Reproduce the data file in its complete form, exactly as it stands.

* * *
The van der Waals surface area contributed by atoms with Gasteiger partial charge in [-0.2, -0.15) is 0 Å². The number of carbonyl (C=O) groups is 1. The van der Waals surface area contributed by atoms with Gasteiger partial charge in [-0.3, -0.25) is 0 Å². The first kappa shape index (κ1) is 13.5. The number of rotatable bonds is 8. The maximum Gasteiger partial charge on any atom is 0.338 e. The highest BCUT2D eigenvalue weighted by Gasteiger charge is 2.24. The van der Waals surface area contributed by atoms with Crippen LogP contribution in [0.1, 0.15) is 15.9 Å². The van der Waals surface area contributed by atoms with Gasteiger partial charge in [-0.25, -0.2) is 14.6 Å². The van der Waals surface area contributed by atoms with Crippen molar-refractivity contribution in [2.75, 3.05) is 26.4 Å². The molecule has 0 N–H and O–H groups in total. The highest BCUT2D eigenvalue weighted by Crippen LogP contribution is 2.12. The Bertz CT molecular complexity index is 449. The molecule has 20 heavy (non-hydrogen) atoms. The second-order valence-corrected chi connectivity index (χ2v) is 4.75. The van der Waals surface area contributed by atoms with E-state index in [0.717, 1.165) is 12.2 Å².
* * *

The van der Waals surface area contributed by atoms with Gasteiger partial charge in [-0.2, -0.15) is 0 Å². The number of carbonyl (C=O) groups is 1. The van der Waals surface area contributed by atoms with Gasteiger partial charge in [-0.3, -0.25) is 0 Å². The first kappa shape index (κ1) is 13.5. The number of rotatable bonds is 8. The maximum Gasteiger partial charge on any atom is 0.338 e. The highest BCUT2D eigenvalue weighted by Gasteiger charge is 2.24. The van der Waals surface area contributed by atoms with Crippen LogP contribution in [0.1, 0.15) is 15.9 Å². The van der Waals surface area contributed by atoms with Gasteiger partial charge in [-0.25, -0.2) is 14.6 Å². The van der Waals surface area contributed by atoms with Crippen molar-refractivity contribution in [2.75, 3.05) is 26.4 Å². The molecule has 0 N–H and O–H groups in total. The highest BCUT2D eigenvalue weighted by Crippen LogP contribution is 2.12. The Bertz CT molecular complexity index is 449. The molecule has 20 heavy (non-hydrogen) atoms. The second-order valence-corrected chi connectivity index (χ2v) is 4.75. The van der Waals surface area contributed by atoms with E-state index in [0.717, 1.165) is 12.2 Å².